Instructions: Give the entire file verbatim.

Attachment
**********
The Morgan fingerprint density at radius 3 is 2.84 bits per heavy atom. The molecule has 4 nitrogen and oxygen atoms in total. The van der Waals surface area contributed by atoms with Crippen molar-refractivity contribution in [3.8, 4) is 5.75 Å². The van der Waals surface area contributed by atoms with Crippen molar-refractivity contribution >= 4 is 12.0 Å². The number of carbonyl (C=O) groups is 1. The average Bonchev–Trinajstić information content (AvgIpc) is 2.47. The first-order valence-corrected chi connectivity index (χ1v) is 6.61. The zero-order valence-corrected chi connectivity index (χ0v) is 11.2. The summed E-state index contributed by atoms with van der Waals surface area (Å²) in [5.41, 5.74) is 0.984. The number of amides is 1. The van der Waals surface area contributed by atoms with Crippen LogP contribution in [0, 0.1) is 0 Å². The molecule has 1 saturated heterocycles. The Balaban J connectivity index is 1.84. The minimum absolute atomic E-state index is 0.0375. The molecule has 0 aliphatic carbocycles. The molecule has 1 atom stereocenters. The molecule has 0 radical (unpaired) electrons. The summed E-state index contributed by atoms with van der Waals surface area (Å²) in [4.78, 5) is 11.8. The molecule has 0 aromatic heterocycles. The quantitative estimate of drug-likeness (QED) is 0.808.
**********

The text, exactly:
The Morgan fingerprint density at radius 3 is 2.84 bits per heavy atom. The molecule has 4 nitrogen and oxygen atoms in total. The van der Waals surface area contributed by atoms with Crippen molar-refractivity contribution in [3.8, 4) is 5.75 Å². The van der Waals surface area contributed by atoms with Crippen molar-refractivity contribution >= 4 is 12.0 Å². The number of carbonyl (C=O) groups is 1. The average Bonchev–Trinajstić information content (AvgIpc) is 2.47. The first-order valence-corrected chi connectivity index (χ1v) is 6.61. The zero-order valence-corrected chi connectivity index (χ0v) is 11.2. The summed E-state index contributed by atoms with van der Waals surface area (Å²) in [5.41, 5.74) is 0.984. The number of amides is 1. The van der Waals surface area contributed by atoms with Crippen LogP contribution in [0, 0.1) is 0 Å². The molecule has 1 saturated heterocycles. The Balaban J connectivity index is 1.84. The minimum absolute atomic E-state index is 0.0375. The molecule has 0 aliphatic carbocycles. The molecule has 1 atom stereocenters. The molecule has 0 radical (unpaired) electrons. The summed E-state index contributed by atoms with van der Waals surface area (Å²) in [4.78, 5) is 11.8. The molecule has 0 aromatic heterocycles. The quantitative estimate of drug-likeness (QED) is 0.808.